Though the common-held perception of David Bowie is one of a true pioneering visionary, an artist that started trends and styles, the truth is a little more calculated. What made Bowie great in the 70's and 80's was his perception and awareness; he was an artist who cottoned on to movements and genres just as they were about to blossom, assimilating their characteristics together in order to create something new from something existing. As Tyrannosaurus Rex became T-Rex and released their self-titled LP in 1970, it was Bowie who took that glam rock and distorted it with a progressive rock narrative to become Ziggy Stardust. As the names Can, Neu!, Kraftwerk started seeping into the British music press, so it was Bowie who went to Berlin to embrace their influence; he even took Iggy Pop, whose Stooges foresaw punk by nearly a decade, along for the ride.
The funny thing is this is the norm for artists in the 21st century; there's a whole book about it - Simon Reynolds' Retromania - that summarises new musical progression as musicians reaching back to the past to fit disparate old components together, something backed up by every comparison made to another artist in a music review. Bowie's skill in doing this was quite a singular one at his peak, and it's why his classic records have remained so retrospectively popular. By absorbing so much of each era he passed through, his music became the definitive sound of them, pulling together all strands from glam, to punk, disco, krautrock, to create this tapestry that all different musical tribes could stake a claim to as theirs. But back then there was always something new to latch onto; in 2013, if you take Retromania's argument as truth, the only movements Bowie could take from would be something already looking into the past - which has never been the The Thin White Duke's style. So when it comes to The Next Day, his first album in a decade, he's taken influence from someone who he's rarely tipped his cap to before - himself.
The most obviously self-referencing song on here you already know: 'Where Are We Now?' name drops heavily on Bowie's time in Berlin, with the narrator apparently coming to terms, aptly enough, with how his past has shaped his present. However, there are little codes and reminders all over the place. 'You Feel So Lonely You Could Die' - which, along with closing track 'Heat,' are the closest sonic cousins 'Where Are We Now?' has in their melancholic reflective state - cheekily slips in the drum beat to '5 More Years' in its coda. Elsewhere you have fourth track 'Love Is Lost,' a clear ancestor to Bowie's Berlin period, with its unsettling organ strains and electronic pulses cutting through an otherwise forthright rock chug, pulling it down to somewhere bleaker, darker. The Berlin trilogy is often heralded as his greatest work, and it's clear that the period in the late 70's that saw Low, "Heroes" and Lodger's release remains ingrained within their creator. Though nothing here goes anywhere near as weird as 'Warzawa' or 'Neukoln,' the eerie tension that held those three records together is returned to again and again, even if - on the likes of 'Valentine's Day,' it barely nudges it off course.
Interestingly enough, much of the material contained within The Next Day feels like a follow-on from Bowie's last albums in the late 90's and early 00's. That period has been largely brushed over by critics, but things like his work with Nine Inch Nails' Trent Reznor were actually fascinating in their collision of art pop and industrial brute; shorn of the weight of Bowie's more celebrated back catalogue, tracks like 'Fall Dog Bombs The Moon' from 2002's Heathen held up in their own right. Fast forward to The Next Day and it's clear that, on songs like 'If You Can See,' which marries a wild pace with an urgency unseen on the rest of the LP, and 'Dancing Out In Space' (because he had to have at least one song title that referenced the cosmos), that Bowie's placed far more worth in that period than many of his fans did.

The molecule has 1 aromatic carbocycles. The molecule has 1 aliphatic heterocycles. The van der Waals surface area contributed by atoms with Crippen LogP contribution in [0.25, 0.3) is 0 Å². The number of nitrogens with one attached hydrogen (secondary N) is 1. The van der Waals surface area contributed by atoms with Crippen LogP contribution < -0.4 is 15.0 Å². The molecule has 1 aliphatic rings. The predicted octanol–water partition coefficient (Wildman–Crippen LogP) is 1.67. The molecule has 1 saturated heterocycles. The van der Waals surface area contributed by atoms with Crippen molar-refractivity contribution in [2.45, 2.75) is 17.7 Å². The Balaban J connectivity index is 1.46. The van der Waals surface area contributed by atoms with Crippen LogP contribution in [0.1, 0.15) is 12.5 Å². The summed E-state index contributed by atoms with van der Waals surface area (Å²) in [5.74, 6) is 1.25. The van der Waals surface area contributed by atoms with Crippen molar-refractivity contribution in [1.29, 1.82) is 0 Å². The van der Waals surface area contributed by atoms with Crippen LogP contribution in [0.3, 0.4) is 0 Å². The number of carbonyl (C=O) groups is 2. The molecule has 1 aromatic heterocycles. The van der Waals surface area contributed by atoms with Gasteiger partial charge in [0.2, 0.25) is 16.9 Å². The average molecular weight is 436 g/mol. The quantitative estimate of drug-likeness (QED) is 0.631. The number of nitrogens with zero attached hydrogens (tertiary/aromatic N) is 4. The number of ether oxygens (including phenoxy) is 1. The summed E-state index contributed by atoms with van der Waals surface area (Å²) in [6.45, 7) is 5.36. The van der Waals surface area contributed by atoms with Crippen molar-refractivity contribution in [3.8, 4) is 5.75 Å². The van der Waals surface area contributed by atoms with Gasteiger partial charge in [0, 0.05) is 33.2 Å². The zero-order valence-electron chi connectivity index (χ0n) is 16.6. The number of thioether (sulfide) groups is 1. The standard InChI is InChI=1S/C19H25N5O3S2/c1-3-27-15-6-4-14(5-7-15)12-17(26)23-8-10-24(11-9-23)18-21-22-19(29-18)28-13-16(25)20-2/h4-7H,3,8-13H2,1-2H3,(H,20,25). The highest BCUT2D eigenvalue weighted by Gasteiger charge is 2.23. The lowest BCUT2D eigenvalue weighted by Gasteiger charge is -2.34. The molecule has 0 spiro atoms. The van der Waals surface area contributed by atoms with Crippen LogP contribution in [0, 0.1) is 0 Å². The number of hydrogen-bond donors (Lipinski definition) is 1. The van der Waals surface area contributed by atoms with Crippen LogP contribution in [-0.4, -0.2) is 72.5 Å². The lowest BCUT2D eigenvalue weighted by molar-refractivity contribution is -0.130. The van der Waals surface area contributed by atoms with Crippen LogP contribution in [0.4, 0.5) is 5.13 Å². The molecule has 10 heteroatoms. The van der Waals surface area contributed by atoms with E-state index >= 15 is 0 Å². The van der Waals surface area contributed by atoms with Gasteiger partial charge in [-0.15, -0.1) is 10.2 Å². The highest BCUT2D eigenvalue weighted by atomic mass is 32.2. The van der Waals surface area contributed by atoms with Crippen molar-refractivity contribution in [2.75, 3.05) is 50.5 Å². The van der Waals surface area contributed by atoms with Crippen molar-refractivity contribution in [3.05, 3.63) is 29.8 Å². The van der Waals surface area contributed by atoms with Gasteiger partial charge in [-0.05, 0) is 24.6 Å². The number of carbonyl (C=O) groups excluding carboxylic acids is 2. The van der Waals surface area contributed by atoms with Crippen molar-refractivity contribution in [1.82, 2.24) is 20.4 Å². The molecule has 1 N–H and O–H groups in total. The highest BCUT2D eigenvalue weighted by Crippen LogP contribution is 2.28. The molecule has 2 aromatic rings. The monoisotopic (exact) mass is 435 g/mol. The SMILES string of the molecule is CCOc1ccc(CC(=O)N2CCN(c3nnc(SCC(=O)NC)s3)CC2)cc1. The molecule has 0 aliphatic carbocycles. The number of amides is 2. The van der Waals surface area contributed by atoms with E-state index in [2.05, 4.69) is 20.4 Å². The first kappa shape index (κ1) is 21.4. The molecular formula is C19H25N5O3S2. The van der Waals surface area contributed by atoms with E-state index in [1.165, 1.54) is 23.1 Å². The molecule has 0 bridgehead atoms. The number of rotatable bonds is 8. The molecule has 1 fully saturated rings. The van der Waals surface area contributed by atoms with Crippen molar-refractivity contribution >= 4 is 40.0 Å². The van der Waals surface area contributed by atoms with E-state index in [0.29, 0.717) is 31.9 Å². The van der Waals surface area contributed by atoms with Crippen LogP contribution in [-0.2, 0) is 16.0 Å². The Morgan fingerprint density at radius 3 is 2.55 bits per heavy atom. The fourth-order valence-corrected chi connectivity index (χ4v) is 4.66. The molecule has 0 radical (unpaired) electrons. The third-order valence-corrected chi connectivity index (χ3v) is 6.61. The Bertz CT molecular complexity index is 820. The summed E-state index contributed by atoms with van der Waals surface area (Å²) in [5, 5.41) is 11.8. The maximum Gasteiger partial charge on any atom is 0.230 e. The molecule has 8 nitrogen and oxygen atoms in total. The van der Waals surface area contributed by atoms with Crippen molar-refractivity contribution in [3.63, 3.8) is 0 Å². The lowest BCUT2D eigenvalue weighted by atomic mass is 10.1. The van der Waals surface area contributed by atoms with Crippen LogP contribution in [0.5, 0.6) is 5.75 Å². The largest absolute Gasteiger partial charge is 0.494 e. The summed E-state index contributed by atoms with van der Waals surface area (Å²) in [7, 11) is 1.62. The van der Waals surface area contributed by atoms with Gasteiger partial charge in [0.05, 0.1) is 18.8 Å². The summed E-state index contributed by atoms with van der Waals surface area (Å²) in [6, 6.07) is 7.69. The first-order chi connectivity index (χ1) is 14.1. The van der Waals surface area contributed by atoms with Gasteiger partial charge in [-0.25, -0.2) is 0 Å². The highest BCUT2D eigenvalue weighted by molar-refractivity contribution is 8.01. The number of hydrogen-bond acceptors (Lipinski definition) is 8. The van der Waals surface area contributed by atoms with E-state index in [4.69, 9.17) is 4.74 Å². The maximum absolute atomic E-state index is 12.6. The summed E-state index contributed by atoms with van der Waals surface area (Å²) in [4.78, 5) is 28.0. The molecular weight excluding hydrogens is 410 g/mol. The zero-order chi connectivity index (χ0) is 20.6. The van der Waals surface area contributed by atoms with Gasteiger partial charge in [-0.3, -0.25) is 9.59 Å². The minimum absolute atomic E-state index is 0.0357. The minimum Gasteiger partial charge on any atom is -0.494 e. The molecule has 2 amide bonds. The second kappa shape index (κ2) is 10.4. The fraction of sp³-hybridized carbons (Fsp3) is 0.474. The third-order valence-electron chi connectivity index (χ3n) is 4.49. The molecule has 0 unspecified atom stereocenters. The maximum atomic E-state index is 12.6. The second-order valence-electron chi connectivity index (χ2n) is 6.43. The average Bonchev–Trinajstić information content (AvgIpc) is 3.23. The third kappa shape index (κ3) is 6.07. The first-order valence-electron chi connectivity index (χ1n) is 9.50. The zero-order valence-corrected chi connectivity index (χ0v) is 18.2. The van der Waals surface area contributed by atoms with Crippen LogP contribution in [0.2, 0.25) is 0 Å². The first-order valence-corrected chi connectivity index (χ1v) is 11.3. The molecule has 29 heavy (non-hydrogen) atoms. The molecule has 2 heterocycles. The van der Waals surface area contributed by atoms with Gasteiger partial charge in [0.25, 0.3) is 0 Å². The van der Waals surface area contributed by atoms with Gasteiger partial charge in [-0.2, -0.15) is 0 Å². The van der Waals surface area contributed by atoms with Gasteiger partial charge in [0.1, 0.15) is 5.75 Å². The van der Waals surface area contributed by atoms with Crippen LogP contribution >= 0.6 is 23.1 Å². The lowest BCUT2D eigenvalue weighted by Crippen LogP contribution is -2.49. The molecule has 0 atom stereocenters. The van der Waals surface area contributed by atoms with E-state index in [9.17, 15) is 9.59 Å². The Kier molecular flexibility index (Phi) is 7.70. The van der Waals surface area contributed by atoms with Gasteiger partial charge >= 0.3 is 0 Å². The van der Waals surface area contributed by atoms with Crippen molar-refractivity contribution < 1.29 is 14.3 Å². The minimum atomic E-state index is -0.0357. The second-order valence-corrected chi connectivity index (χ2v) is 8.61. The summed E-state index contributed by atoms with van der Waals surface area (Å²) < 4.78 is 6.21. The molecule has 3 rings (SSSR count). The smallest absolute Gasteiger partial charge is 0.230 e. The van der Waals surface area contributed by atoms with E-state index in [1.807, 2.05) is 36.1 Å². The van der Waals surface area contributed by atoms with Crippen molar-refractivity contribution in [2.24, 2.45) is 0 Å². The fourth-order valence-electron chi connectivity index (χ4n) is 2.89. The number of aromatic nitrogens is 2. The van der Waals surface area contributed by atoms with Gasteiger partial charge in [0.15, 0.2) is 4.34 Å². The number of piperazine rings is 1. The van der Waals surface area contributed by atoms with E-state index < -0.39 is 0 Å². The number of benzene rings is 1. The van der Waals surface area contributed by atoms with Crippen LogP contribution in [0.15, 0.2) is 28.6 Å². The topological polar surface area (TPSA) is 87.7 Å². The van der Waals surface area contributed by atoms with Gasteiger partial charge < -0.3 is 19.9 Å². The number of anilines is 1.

What's impressive on The Next Day is that, far from certain peers, who rock with the sense of a bunch of old men dearly wishing they were still back in the 70's, this album is relatively rocking without ever giving off that same feel of longing for a younger day. There's reflection here undoubtedly and, as mentioned, a whole heap of self-referencing; but the feel is of an artist writing from the perspective of the here and now, coming to terms with that and moving on. Even the overly schmaltzy riff on '(You Will) Set The World On Fire' gets away with it, perhaps because, in typical Bowie fashion, his lyrics are more projections onto a narrative which means that even at this stage we're still never fully sure if we're truly getting inside his soul. Going back to 'Where Are We Now?' it's why that song is so impactful, and was the perfect choice to announce his return: it was a rare moment when it felt that all the characters and the plot lines fell away to reveal just David Jones.
The weakest track on The Next Day is 'The Stars (Are Out Tonight)' by some distance, and it's largely because, despite it being another up-tempo number, it's where Bowie sounds a little frail and, well, flat. His lyrics are clunky, his voice is ragged and it goes beyond showing a man acting his age to a man struggling to keep up with it. It never feels like that anywhere else; Bowie still sounds formidable, even in his 60's a towering presence. Assessing how The Next Day sits alongside anything else he's done is irrelevant; an artist who has gone through as many character changes, taken on as many styles and moved through as many eras as he has defies such lazy list making. What can be said is that it is, at this point in time, at this point in his life and career, probably as good a record that David Bowie could've possibly come up with.
Simon Jay Catling